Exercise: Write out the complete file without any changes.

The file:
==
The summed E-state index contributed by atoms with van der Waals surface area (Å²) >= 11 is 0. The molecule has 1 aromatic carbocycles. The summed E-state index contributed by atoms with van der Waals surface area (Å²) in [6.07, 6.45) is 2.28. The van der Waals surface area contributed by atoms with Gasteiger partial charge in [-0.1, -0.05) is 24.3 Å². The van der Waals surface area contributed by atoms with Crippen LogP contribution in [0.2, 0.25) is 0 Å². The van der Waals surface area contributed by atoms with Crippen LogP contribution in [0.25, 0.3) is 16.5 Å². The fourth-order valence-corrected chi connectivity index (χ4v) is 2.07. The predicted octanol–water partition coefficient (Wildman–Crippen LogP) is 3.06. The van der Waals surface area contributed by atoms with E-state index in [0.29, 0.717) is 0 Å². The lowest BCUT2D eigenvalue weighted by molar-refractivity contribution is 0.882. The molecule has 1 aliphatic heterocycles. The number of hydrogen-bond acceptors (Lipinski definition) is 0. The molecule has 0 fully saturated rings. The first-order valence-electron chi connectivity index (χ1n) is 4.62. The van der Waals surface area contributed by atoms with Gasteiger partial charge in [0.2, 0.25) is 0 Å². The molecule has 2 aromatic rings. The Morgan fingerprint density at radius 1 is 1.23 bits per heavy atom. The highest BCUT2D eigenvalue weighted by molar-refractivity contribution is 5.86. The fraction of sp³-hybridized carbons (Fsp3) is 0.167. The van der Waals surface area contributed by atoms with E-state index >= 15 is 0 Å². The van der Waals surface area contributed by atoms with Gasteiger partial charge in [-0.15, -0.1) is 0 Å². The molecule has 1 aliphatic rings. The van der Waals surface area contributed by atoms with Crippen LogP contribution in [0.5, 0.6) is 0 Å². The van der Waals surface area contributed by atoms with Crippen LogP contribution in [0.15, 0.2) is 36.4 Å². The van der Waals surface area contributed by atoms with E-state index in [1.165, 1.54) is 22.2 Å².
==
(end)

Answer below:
The summed E-state index contributed by atoms with van der Waals surface area (Å²) >= 11 is 0. The molecule has 1 aromatic carbocycles. The summed E-state index contributed by atoms with van der Waals surface area (Å²) in [6.07, 6.45) is 2.28. The van der Waals surface area contributed by atoms with Gasteiger partial charge in [-0.1, -0.05) is 24.3 Å². The van der Waals surface area contributed by atoms with Crippen LogP contribution in [0.2, 0.25) is 0 Å². The van der Waals surface area contributed by atoms with Crippen LogP contribution in [0.25, 0.3) is 16.5 Å². The fourth-order valence-corrected chi connectivity index (χ4v) is 2.07. The predicted octanol–water partition coefficient (Wildman–Crippen LogP) is 3.06. The van der Waals surface area contributed by atoms with E-state index in [0.29, 0.717) is 0 Å². The lowest BCUT2D eigenvalue weighted by molar-refractivity contribution is 0.882. The molecule has 1 aliphatic heterocycles. The number of hydrogen-bond acceptors (Lipinski definition) is 0. The molecule has 0 fully saturated rings. The first-order valence-electron chi connectivity index (χ1n) is 4.62. The van der Waals surface area contributed by atoms with Gasteiger partial charge in [0.2, 0.25) is 0 Å². The molecule has 2 aromatic rings. The Morgan fingerprint density at radius 1 is 1.23 bits per heavy atom. The highest BCUT2D eigenvalue weighted by molar-refractivity contribution is 5.86. The fraction of sp³-hybridized carbons (Fsp3) is 0.167. The van der Waals surface area contributed by atoms with E-state index >= 15 is 0 Å². The van der Waals surface area contributed by atoms with Gasteiger partial charge in [-0.15, -0.1) is 0 Å². The molecule has 1 aliphatic rings. The van der Waals surface area contributed by atoms with Crippen LogP contribution in [0.5, 0.6) is 0 Å². The van der Waals surface area contributed by atoms with Crippen LogP contribution in [0.15, 0.2) is 36.4 Å². The van der Waals surface area contributed by atoms with E-state index in [1.165, 1.54) is 22.2 Å².